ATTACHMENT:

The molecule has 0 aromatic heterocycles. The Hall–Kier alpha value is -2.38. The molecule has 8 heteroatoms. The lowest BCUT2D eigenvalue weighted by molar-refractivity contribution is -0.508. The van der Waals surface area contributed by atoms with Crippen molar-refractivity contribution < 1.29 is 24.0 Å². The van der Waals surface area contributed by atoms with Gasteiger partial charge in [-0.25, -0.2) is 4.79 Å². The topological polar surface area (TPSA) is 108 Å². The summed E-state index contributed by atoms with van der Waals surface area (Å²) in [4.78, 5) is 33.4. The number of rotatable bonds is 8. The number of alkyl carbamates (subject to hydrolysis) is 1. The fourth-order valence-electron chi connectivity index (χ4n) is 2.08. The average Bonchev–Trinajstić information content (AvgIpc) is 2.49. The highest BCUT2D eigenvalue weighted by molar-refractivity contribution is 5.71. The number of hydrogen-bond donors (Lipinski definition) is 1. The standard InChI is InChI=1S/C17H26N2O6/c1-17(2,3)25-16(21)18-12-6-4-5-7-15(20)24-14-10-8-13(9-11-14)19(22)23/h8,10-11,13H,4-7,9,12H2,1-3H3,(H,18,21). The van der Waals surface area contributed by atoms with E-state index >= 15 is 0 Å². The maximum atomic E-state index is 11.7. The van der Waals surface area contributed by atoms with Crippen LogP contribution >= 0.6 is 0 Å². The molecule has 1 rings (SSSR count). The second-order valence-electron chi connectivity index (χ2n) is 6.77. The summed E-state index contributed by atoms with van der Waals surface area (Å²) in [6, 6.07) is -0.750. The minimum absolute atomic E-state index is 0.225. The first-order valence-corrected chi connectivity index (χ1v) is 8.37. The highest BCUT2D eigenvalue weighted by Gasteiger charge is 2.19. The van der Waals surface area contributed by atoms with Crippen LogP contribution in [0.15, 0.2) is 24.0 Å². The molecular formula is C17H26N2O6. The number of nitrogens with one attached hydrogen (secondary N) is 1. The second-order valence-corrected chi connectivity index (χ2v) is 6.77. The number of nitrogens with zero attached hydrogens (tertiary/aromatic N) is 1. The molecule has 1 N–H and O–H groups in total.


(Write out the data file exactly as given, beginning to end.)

The molecule has 0 aromatic heterocycles. The Hall–Kier alpha value is -2.38. The molecule has 8 heteroatoms. The lowest BCUT2D eigenvalue weighted by molar-refractivity contribution is -0.508. The van der Waals surface area contributed by atoms with Crippen molar-refractivity contribution < 1.29 is 24.0 Å². The van der Waals surface area contributed by atoms with Gasteiger partial charge in [-0.25, -0.2) is 4.79 Å². The topological polar surface area (TPSA) is 108 Å². The summed E-state index contributed by atoms with van der Waals surface area (Å²) in [4.78, 5) is 33.4. The number of rotatable bonds is 8. The number of alkyl carbamates (subject to hydrolysis) is 1. The fourth-order valence-electron chi connectivity index (χ4n) is 2.08. The average Bonchev–Trinajstić information content (AvgIpc) is 2.49. The highest BCUT2D eigenvalue weighted by molar-refractivity contribution is 5.71. The number of hydrogen-bond donors (Lipinski definition) is 1. The standard InChI is InChI=1S/C17H26N2O6/c1-17(2,3)25-16(21)18-12-6-4-5-7-15(20)24-14-10-8-13(9-11-14)19(22)23/h8,10-11,13H,4-7,9,12H2,1-3H3,(H,18,21). The van der Waals surface area contributed by atoms with E-state index >= 15 is 0 Å². The maximum atomic E-state index is 11.7. The van der Waals surface area contributed by atoms with Crippen LogP contribution >= 0.6 is 0 Å². The molecule has 1 rings (SSSR count). The second-order valence-electron chi connectivity index (χ2n) is 6.77. The summed E-state index contributed by atoms with van der Waals surface area (Å²) in [6, 6.07) is -0.750. The minimum absolute atomic E-state index is 0.225. The first-order valence-corrected chi connectivity index (χ1v) is 8.37. The highest BCUT2D eigenvalue weighted by Gasteiger charge is 2.19. The van der Waals surface area contributed by atoms with Crippen LogP contribution in [0.15, 0.2) is 24.0 Å². The molecular formula is C17H26N2O6. The number of nitrogens with one attached hydrogen (secondary N) is 1. The second-order valence-corrected chi connectivity index (χ2v) is 6.77. The number of nitrogens with zero attached hydrogens (tertiary/aromatic N) is 1. The molecule has 1 N–H and O–H groups in total.